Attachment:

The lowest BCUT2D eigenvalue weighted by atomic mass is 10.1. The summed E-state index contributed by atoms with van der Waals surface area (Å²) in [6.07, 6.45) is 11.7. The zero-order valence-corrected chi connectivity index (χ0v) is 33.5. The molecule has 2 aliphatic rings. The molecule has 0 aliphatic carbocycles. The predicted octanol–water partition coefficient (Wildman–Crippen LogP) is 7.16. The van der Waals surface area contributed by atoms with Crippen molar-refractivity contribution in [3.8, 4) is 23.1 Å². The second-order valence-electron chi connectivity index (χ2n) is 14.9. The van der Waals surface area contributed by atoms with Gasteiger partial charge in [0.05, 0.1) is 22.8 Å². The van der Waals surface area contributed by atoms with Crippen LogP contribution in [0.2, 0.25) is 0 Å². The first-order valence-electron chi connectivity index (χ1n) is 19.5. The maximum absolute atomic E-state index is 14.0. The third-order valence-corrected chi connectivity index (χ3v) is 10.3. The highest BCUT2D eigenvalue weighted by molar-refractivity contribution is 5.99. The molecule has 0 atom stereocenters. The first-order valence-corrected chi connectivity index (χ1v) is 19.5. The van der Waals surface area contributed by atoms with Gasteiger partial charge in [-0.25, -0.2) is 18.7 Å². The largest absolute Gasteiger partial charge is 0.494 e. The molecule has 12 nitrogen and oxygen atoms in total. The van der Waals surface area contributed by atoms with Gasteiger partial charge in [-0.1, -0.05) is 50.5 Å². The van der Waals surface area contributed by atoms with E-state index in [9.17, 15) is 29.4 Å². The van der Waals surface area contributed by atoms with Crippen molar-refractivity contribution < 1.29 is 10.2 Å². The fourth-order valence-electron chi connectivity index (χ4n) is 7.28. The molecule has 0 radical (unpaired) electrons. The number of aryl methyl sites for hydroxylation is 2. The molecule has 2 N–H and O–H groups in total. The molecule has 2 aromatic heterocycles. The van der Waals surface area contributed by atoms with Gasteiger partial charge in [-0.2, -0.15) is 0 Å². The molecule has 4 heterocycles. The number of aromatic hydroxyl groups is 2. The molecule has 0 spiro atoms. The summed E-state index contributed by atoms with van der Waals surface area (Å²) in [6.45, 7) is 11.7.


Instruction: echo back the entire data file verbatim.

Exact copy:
The lowest BCUT2D eigenvalue weighted by atomic mass is 10.1. The summed E-state index contributed by atoms with van der Waals surface area (Å²) in [6.07, 6.45) is 11.7. The zero-order valence-corrected chi connectivity index (χ0v) is 33.5. The molecule has 2 aliphatic rings. The molecule has 0 aliphatic carbocycles. The predicted octanol–water partition coefficient (Wildman–Crippen LogP) is 7.16. The van der Waals surface area contributed by atoms with Crippen molar-refractivity contribution in [3.8, 4) is 23.1 Å². The second-order valence-electron chi connectivity index (χ2n) is 14.9. The van der Waals surface area contributed by atoms with Gasteiger partial charge in [0.05, 0.1) is 22.8 Å². The van der Waals surface area contributed by atoms with Crippen LogP contribution in [0.2, 0.25) is 0 Å². The first-order valence-electron chi connectivity index (χ1n) is 19.5. The maximum absolute atomic E-state index is 14.0. The third-order valence-corrected chi connectivity index (χ3v) is 10.3. The highest BCUT2D eigenvalue weighted by molar-refractivity contribution is 5.99. The molecule has 0 atom stereocenters. The first-order valence-corrected chi connectivity index (χ1v) is 19.5. The van der Waals surface area contributed by atoms with Gasteiger partial charge in [-0.25, -0.2) is 18.7 Å². The largest absolute Gasteiger partial charge is 0.494 e. The molecule has 12 nitrogen and oxygen atoms in total. The van der Waals surface area contributed by atoms with Gasteiger partial charge in [-0.1, -0.05) is 50.5 Å². The van der Waals surface area contributed by atoms with E-state index in [9.17, 15) is 29.4 Å². The van der Waals surface area contributed by atoms with Crippen molar-refractivity contribution < 1.29 is 10.2 Å². The fourth-order valence-electron chi connectivity index (χ4n) is 7.28. The molecule has 0 radical (unpaired) electrons. The number of aryl methyl sites for hydroxylation is 2. The molecule has 2 N–H and O–H groups in total. The molecule has 2 aromatic heterocycles. The van der Waals surface area contributed by atoms with Gasteiger partial charge in [-0.2, -0.15) is 0 Å². The molecule has 4 heterocycles. The number of aromatic hydroxyl groups is 2. The molecule has 0 spiro atoms. The summed E-state index contributed by atoms with van der Waals surface area (Å²) in [6.45, 7) is 11.7.